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  • Various etymologies of the name have been suggested: "without a lip" (a, xe7Xos), Achilles being regarded as a river-god, a stream which overflows its banks, or, referring to the story that, when Thetis laid him in the fire, one of his lips, which he had licked, was consumed (Tzetzes on Lycophron, 178); "restrainer of the people" (ExE -Xaos); "healer of sorrow" (ax�-X os); "the obscure" (connected with axXbs, "mist"); "snakeborn" (g xts), the snake being one of the chief forms taken by Thetis.
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  • The origin of the name lamprey is obscure; it is an adaptation of Fr.
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  • The system of Algol, according to this view, is triple; it includes a large, obscure primary, round which the eclipsing pair revolves in an orbit somewhat smaller than that of Uranus, very slightly elliptical, and inclined 20° to the line of sight, the periodic time being 118 years.
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  • Modern archaeologists approach the question from a different standpoint, but the origin of the American aborigines and of Mexican civilization remains extremely obscure (see America, where the primitive Mexican cultures are fully illustrated, and CENTRAL America).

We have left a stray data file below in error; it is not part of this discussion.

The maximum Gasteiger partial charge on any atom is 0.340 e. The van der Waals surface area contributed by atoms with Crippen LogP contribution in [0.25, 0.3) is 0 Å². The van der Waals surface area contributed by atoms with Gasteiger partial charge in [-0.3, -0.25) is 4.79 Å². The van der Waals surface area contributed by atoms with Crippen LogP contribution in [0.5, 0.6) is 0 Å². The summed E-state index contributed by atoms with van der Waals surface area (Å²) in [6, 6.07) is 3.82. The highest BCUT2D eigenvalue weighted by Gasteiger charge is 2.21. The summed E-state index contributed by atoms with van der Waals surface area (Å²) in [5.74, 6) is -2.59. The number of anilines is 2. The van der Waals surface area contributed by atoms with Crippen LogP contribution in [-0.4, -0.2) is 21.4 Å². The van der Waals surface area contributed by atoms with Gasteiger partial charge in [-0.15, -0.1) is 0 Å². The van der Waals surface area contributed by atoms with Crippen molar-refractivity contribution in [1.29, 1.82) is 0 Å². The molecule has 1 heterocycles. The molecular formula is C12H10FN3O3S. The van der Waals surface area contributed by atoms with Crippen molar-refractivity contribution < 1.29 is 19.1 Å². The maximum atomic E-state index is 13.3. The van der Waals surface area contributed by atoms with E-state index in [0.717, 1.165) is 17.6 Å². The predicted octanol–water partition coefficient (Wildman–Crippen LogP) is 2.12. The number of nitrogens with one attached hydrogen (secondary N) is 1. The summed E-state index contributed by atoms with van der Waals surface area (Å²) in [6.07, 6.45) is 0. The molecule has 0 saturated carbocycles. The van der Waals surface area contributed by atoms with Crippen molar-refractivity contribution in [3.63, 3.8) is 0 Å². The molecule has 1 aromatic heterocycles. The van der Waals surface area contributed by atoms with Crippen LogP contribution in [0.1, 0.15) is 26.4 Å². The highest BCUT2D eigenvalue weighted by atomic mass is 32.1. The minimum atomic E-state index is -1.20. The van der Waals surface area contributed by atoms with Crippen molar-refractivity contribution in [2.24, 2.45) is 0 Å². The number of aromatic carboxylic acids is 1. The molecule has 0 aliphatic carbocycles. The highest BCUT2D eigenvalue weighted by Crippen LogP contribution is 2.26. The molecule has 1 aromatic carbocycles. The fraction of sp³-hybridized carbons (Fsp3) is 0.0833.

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  • The market reporters make some attempt to materialize the current gossip, and doubtless catch well enough the great movements in the ebb and flow of demand, but the sum of countless obscure transactions cannot be estimated.
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  • The origin of the quaestorship is obscure, but it was probably instituted simultaneously with the consulship in 509 B.C. 1 The number of the quaestors was originally two, but this was successively increased to four (in 421 B.C.), eight (in 267 or 241 B.C.), and by Sulla (in 81 B.C.) to twenty.
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  • Trithemius is the reputed author of some obscure tracts on the great elixir, and as there was no other chemistry going Paracelsus would have to devote himself to the reiterated operations so characteristic of the notions of that time.